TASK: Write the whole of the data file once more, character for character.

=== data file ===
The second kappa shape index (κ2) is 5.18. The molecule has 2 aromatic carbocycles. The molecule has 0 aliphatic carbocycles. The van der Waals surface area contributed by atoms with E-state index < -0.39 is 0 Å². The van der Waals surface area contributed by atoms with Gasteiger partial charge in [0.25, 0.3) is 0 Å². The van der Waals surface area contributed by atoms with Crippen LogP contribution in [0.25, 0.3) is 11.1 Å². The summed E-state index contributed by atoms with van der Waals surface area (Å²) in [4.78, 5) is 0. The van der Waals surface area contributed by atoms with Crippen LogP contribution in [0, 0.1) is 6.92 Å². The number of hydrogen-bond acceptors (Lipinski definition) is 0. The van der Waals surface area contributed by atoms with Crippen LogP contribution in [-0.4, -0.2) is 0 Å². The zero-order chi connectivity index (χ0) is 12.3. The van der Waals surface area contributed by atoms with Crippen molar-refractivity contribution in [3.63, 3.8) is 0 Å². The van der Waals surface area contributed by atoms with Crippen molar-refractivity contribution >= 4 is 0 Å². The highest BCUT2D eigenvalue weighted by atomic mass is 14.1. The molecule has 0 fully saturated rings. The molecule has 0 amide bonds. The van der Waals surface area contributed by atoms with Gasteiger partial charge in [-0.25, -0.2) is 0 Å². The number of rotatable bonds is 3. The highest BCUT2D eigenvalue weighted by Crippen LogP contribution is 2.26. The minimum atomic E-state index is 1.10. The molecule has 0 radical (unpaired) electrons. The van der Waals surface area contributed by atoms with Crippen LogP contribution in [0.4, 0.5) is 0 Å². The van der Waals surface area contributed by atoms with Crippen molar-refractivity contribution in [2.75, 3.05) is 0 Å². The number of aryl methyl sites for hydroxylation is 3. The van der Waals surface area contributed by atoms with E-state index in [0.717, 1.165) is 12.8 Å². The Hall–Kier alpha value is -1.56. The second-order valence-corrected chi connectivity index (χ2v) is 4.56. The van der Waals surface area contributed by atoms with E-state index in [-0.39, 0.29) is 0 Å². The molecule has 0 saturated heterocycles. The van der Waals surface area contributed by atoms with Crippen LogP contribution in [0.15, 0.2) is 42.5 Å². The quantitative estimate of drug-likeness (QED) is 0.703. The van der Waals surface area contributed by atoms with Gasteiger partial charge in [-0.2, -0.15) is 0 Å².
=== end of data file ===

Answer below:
The second kappa shape index (κ2) is 5.18. The molecule has 2 aromatic carbocycles. The molecule has 0 aliphatic carbocycles. The van der Waals surface area contributed by atoms with E-state index < -0.39 is 0 Å². The van der Waals surface area contributed by atoms with Gasteiger partial charge in [0.25, 0.3) is 0 Å². The van der Waals surface area contributed by atoms with Crippen LogP contribution in [0.25, 0.3) is 11.1 Å². The summed E-state index contributed by atoms with van der Waals surface area (Å²) in [4.78, 5) is 0. The van der Waals surface area contributed by atoms with Crippen LogP contribution in [0, 0.1) is 6.92 Å². The number of hydrogen-bond acceptors (Lipinski definition) is 0. The van der Waals surface area contributed by atoms with Crippen LogP contribution in [-0.4, -0.2) is 0 Å². The zero-order chi connectivity index (χ0) is 12.3. The van der Waals surface area contributed by atoms with Crippen molar-refractivity contribution in [3.63, 3.8) is 0 Å². The van der Waals surface area contributed by atoms with Crippen molar-refractivity contribution >= 4 is 0 Å². The highest BCUT2D eigenvalue weighted by atomic mass is 14.1. The molecule has 0 fully saturated rings. The molecule has 0 amide bonds. The van der Waals surface area contributed by atoms with Gasteiger partial charge in [-0.25, -0.2) is 0 Å². The number of rotatable bonds is 3. The highest BCUT2D eigenvalue weighted by Crippen LogP contribution is 2.26. The minimum atomic E-state index is 1.10. The molecule has 0 radical (unpaired) electrons. The van der Waals surface area contributed by atoms with Crippen LogP contribution in [0.4, 0.5) is 0 Å². The van der Waals surface area contributed by atoms with Crippen molar-refractivity contribution in [2.75, 3.05) is 0 Å². The number of aryl methyl sites for hydroxylation is 3. The van der Waals surface area contributed by atoms with E-state index in [0.717, 1.165) is 12.8 Å². The Hall–Kier alpha value is -1.56. The second-order valence-corrected chi connectivity index (χ2v) is 4.56. The van der Waals surface area contributed by atoms with E-state index in [-0.39, 0.29) is 0 Å². The molecule has 0 saturated heterocycles. The van der Waals surface area contributed by atoms with Crippen LogP contribution in [0.15, 0.2) is 42.5 Å². The quantitative estimate of drug-likeness (QED) is 0.703. The van der Waals surface area contributed by atoms with Gasteiger partial charge in [-0.2, -0.15) is 0 Å².